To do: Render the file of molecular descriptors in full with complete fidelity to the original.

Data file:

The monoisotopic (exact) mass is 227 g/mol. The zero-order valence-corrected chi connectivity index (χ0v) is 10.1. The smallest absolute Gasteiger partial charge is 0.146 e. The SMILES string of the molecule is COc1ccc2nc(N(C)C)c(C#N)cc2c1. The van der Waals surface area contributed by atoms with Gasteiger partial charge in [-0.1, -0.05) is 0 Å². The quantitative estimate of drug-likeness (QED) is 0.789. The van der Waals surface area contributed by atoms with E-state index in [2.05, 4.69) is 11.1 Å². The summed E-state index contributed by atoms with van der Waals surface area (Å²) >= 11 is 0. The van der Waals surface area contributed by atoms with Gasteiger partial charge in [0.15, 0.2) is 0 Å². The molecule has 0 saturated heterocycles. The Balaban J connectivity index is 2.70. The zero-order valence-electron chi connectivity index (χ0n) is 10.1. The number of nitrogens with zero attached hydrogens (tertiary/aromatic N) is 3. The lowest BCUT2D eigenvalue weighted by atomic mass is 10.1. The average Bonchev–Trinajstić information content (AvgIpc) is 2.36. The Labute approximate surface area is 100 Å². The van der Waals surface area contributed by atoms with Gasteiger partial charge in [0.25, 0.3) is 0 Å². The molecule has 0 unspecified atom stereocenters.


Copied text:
The monoisotopic (exact) mass is 227 g/mol. The zero-order valence-corrected chi connectivity index (χ0v) is 10.1. The smallest absolute Gasteiger partial charge is 0.146 e. The SMILES string of the molecule is COc1ccc2nc(N(C)C)c(C#N)cc2c1. The van der Waals surface area contributed by atoms with Gasteiger partial charge in [-0.1, -0.05) is 0 Å². The quantitative estimate of drug-likeness (QED) is 0.789. The van der Waals surface area contributed by atoms with E-state index in [2.05, 4.69) is 11.1 Å². The summed E-state index contributed by atoms with van der Waals surface area (Å²) >= 11 is 0. The van der Waals surface area contributed by atoms with Gasteiger partial charge in [0.15, 0.2) is 0 Å². The molecule has 0 saturated heterocycles. The Balaban J connectivity index is 2.70. The zero-order valence-electron chi connectivity index (χ0n) is 10.1. The number of nitrogens with zero attached hydrogens (tertiary/aromatic N) is 3. The lowest BCUT2D eigenvalue weighted by atomic mass is 10.1. The average Bonchev–Trinajstić information content (AvgIpc) is 2.36. The Labute approximate surface area is 100 Å². The van der Waals surface area contributed by atoms with Gasteiger partial charge in [0.25, 0.3) is 0 Å². The molecule has 0 unspecified atom stereocenters.